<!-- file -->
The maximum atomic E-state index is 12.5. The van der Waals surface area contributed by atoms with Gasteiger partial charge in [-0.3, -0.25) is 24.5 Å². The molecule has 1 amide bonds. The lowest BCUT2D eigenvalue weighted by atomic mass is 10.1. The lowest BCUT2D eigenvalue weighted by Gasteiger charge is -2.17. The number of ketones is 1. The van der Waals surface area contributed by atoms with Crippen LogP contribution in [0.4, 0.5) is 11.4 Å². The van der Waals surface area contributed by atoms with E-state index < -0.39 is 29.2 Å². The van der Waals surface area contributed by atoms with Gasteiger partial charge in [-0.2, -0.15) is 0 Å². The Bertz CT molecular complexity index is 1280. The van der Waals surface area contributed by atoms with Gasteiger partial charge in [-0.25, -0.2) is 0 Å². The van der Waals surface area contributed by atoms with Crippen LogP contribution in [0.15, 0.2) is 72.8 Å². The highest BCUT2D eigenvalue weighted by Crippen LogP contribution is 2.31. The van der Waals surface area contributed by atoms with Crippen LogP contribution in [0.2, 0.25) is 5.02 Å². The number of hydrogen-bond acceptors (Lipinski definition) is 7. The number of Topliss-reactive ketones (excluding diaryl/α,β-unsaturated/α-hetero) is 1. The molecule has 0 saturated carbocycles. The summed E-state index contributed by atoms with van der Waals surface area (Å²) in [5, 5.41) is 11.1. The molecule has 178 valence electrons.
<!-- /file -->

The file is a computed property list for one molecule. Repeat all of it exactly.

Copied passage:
The maximum atomic E-state index is 12.5. The van der Waals surface area contributed by atoms with Gasteiger partial charge in [-0.3, -0.25) is 24.5 Å². The molecule has 1 amide bonds. The lowest BCUT2D eigenvalue weighted by atomic mass is 10.1. The lowest BCUT2D eigenvalue weighted by Gasteiger charge is -2.17. The number of ketones is 1. The van der Waals surface area contributed by atoms with Crippen LogP contribution in [0.4, 0.5) is 11.4 Å². The van der Waals surface area contributed by atoms with E-state index < -0.39 is 29.2 Å². The van der Waals surface area contributed by atoms with Gasteiger partial charge in [-0.2, -0.15) is 0 Å². The Bertz CT molecular complexity index is 1280. The van der Waals surface area contributed by atoms with Gasteiger partial charge in [-0.25, -0.2) is 0 Å². The van der Waals surface area contributed by atoms with Crippen LogP contribution in [0.15, 0.2) is 72.8 Å². The highest BCUT2D eigenvalue weighted by Crippen LogP contribution is 2.31. The van der Waals surface area contributed by atoms with Crippen LogP contribution in [0.2, 0.25) is 5.02 Å². The number of hydrogen-bond acceptors (Lipinski definition) is 7. The number of Topliss-reactive ketones (excluding diaryl/α,β-unsaturated/α-hetero) is 1. The molecule has 0 saturated carbocycles. The summed E-state index contributed by atoms with van der Waals surface area (Å²) in [5, 5.41) is 11.1. The molecule has 178 valence electrons.